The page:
Guadix (Spanish pronunciation: [ɡwaˈðiks]; Local pronunciation: [waˈðih]) is a city and municipality in southern Spain, in the province of Granada.

The city lies at an altitude of 913 metres, in the centre of the Hoya of Guadix, a high plain at the northern foothills of the Sierra Nevada. It is located on the Linares Baeza–Almería railway. The city was built in the vicinity of gullies and badlands.

Early history

Evidence of human settlement in the area surrounding Guadix goes back to at least the Bronze Age.

Ancient

Guadix el Viejo, 6 km northwest, was the Roman Acci (also Accitum) mentioned in Pliny's Natural History and as Akki by Ptolemy, who placed it among the Bastetani, whose capital was Basti. It is not known for certain whether it is of Phoenician or of early Spanish origin. The existence of an oppidum with a well-defined urban plan from the 6th century BC has been documented; archeological excavations have revealed complex spaces with straight walls and red adobe floors. Kilns and silos have also been found, demonstrating a high level of development in the settlement. During the Iberian period, planning changed in terms of the construction system and the orientation of the dwellings. The importance of craftsmanship and industry in the area has been shown by the discovery of what might be an oil press below Calle Palacio. Excavations at Cine Acci have uncovered a slate dwelling from the 5th century BC.

According to Macrobius, the primitive inhabitants paid homage to Mars under the name of Neton. Julius Caesar established the Roman colony called Julia Gemella. According to tradition, it was the seat of the first bishopric in Hispania, in the 2nd century.

 Remains of the Roman theatre of Guadix

Roman coins were minted at Julia Gemella, and the settlement continued to be an important centre of commerce, leaving artifacts of great relevance such as the Pedestal of Isi], as well as the ruins of a Roman theatre. In addition, a network of sewers, galleries and water conduits have been uncovered in the city, as well as the possible remains of a Roman temple.

Acci would have enjoyed the benefits of the Ius Italicum, which would have favoured social and economic development.

The fall of the Western Roman Empire negatively influenced the status of Acci, whose population may have in large part moved to rural areas,[1] and the city is known to have been one of the first in the Iberian Peninsula to adopt catholicism. Few remains have been found dating from the IV to the XI century.

From the Moors to the Reconquista

After 711 it rose to some importance as a Moorish fortress and trading station, renamed Wadi 'Ashi ("the Wadi of Acci", or "The Water of Life").[2][3] According to Arab sources, the city was initially a rebel against the Umayyads, and after the Caliphate's decline, Guadix found itself located on the border between the territories of Zirids of Granada and those of the Banu Jayrán of Almería. The city was integrated into the Almoravid Empire and then by the Almohad Caliphate, which conquered al-Andalus and later left the peninsula, leading to Guadix becoming a territory of the Emirate of Granada. During this period, Guadix was home to Ḥamda bint Ziyād, one of medieval Granada's foremost women poets. The city was the site of the Battle of Guadix in January 1362 in which a small Castilian army was routed by the forces of Muhammed VI, Sultan of Granada.[4]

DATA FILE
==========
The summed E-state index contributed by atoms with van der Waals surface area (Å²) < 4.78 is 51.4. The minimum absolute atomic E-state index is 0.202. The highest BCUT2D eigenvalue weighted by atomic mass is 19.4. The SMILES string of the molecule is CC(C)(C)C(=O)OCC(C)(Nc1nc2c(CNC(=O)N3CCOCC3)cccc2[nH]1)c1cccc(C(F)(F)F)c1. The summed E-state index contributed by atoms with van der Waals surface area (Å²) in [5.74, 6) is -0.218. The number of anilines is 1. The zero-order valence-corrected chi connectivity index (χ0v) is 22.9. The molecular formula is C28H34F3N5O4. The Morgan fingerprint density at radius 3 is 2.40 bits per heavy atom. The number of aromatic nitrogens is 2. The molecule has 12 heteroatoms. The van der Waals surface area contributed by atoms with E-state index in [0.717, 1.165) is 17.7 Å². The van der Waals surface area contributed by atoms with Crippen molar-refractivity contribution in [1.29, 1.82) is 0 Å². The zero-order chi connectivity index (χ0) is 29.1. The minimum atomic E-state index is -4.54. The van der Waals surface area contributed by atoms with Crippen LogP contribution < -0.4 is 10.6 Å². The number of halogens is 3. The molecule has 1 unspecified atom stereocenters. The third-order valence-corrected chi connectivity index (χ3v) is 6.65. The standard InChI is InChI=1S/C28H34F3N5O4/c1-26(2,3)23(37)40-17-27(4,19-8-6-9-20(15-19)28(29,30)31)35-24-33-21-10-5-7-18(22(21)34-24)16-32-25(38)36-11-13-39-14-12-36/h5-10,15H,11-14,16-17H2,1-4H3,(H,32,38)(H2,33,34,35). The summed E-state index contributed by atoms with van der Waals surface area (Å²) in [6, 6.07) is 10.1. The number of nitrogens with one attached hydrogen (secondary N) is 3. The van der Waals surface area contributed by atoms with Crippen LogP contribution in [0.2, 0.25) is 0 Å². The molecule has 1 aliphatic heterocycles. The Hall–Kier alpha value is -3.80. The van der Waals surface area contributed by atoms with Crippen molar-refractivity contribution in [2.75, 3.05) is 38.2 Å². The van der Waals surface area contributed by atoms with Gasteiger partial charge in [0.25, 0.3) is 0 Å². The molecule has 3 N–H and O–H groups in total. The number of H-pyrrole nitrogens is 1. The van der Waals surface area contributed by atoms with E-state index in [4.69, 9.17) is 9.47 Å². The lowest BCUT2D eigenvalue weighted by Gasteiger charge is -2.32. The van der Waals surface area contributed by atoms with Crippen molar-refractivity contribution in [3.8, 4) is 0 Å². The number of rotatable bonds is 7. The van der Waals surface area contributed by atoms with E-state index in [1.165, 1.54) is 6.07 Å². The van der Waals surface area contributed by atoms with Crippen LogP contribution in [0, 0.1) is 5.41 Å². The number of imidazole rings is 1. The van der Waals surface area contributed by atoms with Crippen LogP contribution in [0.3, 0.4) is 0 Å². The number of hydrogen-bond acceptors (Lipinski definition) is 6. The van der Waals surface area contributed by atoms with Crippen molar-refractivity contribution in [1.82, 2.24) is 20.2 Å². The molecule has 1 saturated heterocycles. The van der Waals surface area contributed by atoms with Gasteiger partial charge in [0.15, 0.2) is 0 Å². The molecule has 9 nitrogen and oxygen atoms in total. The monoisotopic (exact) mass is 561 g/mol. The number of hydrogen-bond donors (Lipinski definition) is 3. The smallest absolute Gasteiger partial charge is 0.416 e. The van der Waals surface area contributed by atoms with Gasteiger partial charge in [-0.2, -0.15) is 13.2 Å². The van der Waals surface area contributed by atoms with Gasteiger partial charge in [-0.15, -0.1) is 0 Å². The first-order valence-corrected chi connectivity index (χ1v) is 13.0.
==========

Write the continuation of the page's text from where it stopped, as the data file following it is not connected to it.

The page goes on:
The civil wars in the kingdom of Granada turned Guadix into the capital of a short-lived kingdom ruled by Muhammad XIII of Granada: internal conflicts made the arrival of the Castillans easier, and the city surrendered without a siege to the kingdom of Ferdinand and Isabella in 1489.[2]

Modern

By the end of the 19th century, Guadix had been famous for its cutlery; but its newer manufactures (chiefly earthenware, hempen goods, and hats) did not contribute to the city's economy significantly. Trade of wool, cotton, flax, corn and liqueurs took place in the city. The warm mineral springs of Cortes y Graena, once commonly frequented during the summer, are located roughly 10 kilometres west of Guadix.[2]

The novelist Pedro Antonio de Alarcón, author of El sombrero de tres picos, was born in Guadix in 1833.[5] The 19th and 20th centuries saw a period of economic crisis for the town. Currently Guadix is a center of production of fruit (strawberries), cereals, vegetables, as well as a minor tourist center.

^ "Breve historia de la ciudad de Guadix | Patrimonio de Guadix". patrimonioguadix.es. Retrieved 2023-01-02. ^ a b c   One or more of the preceding sentences incorporates text from a publication now in the public domain: Chisholm, Hugh, ed. (1911). "Guadix". Encyclopædia Britannica. Vol. 12 (11th ed.). Cambridge University Press. p. 646. ^ Stillwell, Richard (1976). "Acci (Guadix), Granada, Spain". Princeton Encyclopedia of Classical Sites. Archived from the original on 3 May 2008. Retrieved 4 April 2019. ^ Mérimée, Prosper (1848). "Histoire de Dan Pédre". Revue des deux mondes (in French). Au bureau de la Revue des deux mondes. pp. 280–281. Retrieved 2013-07-15. ^ Rubio Cremades, Enrique. "Biografía de Pedro Antonio de Alarcón". Fundación Biblioteca Virtual Miguel de Cervantes (in Spanish). Retrieved 4 April 2019.
Photographies by:
Gordito1869 - CC BY 3.0
Gordito1869 - CC BY 3.0
Monmagan at Spanish Wikipedia - Public domain
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